Stocks and Bonds to Rise in 2019

This year has been bad news for all asset classes - but it has left good quality investments at low prices, says Merian's Mark Nash

Emma Wall 15 November, 2018 | 12:55AM
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Emma Wall: Hello and welcome to the Morningstar Series "Why Should I Invest With You?" I'm Emma Wall and I'm joined today by Mark Nash, Head of Fixed Income for Merian Global Investors.

Hi Mark.

Mark Nash: Good morning Emma.

Wall: So, it has been quite a challenging year across all asset classes. Why should we be optimistic heading into 2019 for bonds?

Nash: I think we should, and I think it's not just the bond market it's the general sort of risk environment. So, I do think we'll improve in 2019. Essentially the story of this year is you've had global monetary tightening at a time when generally global growth has been falling. And so, we've seen the impact across asset markets, it's been really bad. Literally 96% of fixed income and equity indices have actually posted negative returns.

But going forward what we see from now is finally the Federal Reserve is trying to sort of ease up on their tightening and the reason for that is it's now the sort of tightening that they have impacted on the world is now coming back to the US shores. You are starting to see credit indices start to widen. You are starting to see little bit of a slowdown in the US. We are starting to see equity markets come off. And the Fed will take note of this and start to sort of ease back on their gradual tightening programme.

They are still going to do probably two or three more hikes, but then that will be it. Now markets can get a little bit more relaxed about the risk outlook on the back of that. And emerging markets then should start to bounce back. Equity markets in Europe also, risk markets in fixed income land in Europe should have a better time next year.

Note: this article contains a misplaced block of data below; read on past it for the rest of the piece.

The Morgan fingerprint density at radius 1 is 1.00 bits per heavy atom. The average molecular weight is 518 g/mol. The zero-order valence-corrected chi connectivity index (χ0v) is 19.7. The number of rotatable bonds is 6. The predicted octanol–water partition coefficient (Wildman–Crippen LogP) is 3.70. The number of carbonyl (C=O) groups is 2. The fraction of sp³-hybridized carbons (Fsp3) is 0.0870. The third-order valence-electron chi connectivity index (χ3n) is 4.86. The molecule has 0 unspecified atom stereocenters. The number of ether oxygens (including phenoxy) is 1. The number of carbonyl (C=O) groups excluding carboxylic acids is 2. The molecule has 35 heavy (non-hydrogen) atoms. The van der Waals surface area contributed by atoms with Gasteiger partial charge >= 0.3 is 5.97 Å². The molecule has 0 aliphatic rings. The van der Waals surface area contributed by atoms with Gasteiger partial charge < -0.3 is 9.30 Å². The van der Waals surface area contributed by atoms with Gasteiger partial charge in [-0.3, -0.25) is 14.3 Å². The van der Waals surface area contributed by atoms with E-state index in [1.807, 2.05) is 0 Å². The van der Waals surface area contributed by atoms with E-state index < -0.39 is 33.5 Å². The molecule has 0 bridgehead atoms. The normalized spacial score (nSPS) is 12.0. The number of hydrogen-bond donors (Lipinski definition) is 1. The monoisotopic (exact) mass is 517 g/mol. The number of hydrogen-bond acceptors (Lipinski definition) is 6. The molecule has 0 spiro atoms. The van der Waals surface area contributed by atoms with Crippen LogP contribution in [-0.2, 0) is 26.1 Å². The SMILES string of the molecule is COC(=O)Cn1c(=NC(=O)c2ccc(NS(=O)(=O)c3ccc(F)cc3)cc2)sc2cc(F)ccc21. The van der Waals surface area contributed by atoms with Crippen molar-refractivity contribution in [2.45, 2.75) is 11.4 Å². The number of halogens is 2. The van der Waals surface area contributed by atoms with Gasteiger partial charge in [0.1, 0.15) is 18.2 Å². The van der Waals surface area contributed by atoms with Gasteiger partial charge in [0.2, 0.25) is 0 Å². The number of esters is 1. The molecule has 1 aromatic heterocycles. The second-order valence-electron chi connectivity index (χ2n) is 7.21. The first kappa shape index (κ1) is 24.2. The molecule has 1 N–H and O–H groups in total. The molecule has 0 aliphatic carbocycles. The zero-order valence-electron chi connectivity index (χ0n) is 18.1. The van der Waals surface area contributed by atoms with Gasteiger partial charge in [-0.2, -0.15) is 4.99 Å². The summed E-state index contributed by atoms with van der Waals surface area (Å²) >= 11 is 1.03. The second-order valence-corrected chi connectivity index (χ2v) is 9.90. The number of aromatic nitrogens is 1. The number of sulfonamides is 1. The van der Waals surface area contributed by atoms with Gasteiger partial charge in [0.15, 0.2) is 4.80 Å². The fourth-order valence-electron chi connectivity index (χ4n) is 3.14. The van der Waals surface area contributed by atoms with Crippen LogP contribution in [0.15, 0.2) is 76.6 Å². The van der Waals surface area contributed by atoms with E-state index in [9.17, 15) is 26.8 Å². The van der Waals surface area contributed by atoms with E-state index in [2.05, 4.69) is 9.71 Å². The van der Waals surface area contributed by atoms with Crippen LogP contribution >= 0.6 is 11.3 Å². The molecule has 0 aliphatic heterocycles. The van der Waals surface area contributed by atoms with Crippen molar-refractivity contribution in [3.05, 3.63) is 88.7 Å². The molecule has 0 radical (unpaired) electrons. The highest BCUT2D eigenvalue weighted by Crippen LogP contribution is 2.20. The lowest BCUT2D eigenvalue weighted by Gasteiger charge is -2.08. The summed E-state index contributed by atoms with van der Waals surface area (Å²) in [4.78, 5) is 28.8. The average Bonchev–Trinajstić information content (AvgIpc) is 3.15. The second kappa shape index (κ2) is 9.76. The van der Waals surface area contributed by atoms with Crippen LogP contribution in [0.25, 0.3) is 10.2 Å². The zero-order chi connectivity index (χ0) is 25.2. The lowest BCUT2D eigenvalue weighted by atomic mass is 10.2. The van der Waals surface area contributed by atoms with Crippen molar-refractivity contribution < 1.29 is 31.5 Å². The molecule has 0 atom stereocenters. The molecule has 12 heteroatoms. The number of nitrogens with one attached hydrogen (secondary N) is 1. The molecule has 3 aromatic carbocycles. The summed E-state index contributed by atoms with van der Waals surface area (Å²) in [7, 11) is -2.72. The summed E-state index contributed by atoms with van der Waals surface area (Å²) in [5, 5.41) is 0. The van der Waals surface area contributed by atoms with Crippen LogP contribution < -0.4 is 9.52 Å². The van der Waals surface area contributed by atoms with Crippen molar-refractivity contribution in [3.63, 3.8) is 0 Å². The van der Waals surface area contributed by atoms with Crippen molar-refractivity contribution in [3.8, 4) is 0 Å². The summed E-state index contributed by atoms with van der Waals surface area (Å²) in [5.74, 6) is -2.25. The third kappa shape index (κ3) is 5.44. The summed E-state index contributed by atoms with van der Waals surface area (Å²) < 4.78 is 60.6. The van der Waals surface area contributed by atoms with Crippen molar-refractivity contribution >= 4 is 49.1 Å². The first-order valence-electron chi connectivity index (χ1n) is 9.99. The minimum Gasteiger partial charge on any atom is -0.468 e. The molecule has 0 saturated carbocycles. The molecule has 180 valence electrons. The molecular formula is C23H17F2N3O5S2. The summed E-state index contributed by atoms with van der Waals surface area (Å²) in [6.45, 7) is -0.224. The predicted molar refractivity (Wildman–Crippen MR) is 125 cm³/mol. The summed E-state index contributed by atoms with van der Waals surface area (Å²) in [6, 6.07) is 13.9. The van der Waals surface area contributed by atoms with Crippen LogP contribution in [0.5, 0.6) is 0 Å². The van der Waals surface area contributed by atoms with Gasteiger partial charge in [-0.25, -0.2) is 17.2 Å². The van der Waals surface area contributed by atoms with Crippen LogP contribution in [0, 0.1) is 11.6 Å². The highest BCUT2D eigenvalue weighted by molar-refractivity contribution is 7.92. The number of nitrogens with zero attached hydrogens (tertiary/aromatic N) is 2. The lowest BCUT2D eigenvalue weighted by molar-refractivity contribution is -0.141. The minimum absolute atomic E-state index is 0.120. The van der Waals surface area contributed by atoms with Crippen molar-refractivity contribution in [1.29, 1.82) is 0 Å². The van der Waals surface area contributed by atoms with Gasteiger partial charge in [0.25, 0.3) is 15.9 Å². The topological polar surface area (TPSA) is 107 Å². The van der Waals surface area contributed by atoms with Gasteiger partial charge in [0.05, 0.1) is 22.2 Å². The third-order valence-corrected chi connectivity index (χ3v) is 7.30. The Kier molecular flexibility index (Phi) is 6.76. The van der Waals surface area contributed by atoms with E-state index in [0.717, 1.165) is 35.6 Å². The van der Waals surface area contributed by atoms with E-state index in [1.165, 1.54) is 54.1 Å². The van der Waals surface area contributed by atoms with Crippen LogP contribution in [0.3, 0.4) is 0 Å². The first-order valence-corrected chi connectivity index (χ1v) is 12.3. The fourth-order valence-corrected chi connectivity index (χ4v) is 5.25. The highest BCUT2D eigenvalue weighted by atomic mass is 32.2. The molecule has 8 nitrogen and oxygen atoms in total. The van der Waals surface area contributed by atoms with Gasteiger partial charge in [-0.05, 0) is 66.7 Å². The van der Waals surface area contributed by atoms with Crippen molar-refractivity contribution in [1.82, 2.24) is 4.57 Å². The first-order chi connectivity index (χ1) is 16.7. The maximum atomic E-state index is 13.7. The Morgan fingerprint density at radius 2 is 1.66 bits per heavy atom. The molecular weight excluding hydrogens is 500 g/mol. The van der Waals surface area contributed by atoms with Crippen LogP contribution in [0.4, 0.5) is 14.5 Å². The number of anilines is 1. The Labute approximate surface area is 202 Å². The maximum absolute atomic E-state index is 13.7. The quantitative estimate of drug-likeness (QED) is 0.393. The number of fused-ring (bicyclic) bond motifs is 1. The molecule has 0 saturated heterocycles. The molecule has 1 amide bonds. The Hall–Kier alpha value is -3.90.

Wall: Because the Fed seems to be the thing that we're all worried about again across asset classes if rates rise too quickly it has impact for bonds and for equities. Inflation is one of the things that could push it higher, but it sounds like you are not too concerned about that.

Nash: Not really, I mean everyone's talking now about the increase in wages that we are seeing. Which is absolutely a good thing, given the political backdrop we're seeing in the west. But those wage rises are pretty low at the moment. They are going up very gradually and if wages are rising less than productivity, it doesn’t mean that inflation is about to kick off in a big way. If inflation is going to be sort of going up but very gently then central banks can continue to raise rates, but also very gradually and that should be positive for asset markets. Now I do think Jerome Powell is different type of central banker.

He's very pragmatic. He's going to recognise the fact that there is no inflation problem in the US and therefore his rate rising programme can be pretty gradual. And the last thing he wanted to do is knock these wage rises on the head. Because wage rises are a good thing and all these authorities actually do enjoy the fact that they are happening.

Wall: So far more positive it sounds but there must be particular pockets of opportunity that you like going into the next year. Where are you seeing those?

Nash: Absolutely. For example we really like subordinated bank financials. Now bank equities and bank bonds have had a really bad time this year in Europe especially because we've had this monetary tightening, mostly on the back of the Fed but also the ECB sort of reining in their tightening programme. And also a slumping growth pretty much all year essentially on the back of their monetary tightening and also the slowdown that we are seeing in China. We see the broader sort of growth backdrop in the west is pretty good.

It is broad based, investment spending is happening, domestic demand levels are picking up in the US and also Europe. Therefore, it's a good backdrop for when you get some stability in the Chinese situation which we believe should be happening in due course. But then the growth outlook looks good and these sort of risk markets these bank bonds can start to do a little bit better.

Wall: Mark thank you very much.

Nash: Thank you, Emma.

Wall: This is Emma Wall from Morningstar. Thank you for watching.

Merian Global Investors was formerly called Old Mutual Global Investors

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Securities Mentioned in Article

Security NamePriceChange (%)Morningstar
Merian Global Strategic Bond L GBP Acc3.95 GBP0.03Rating

About Author

Emma Wall  is former Senior International Editor for Morningstar

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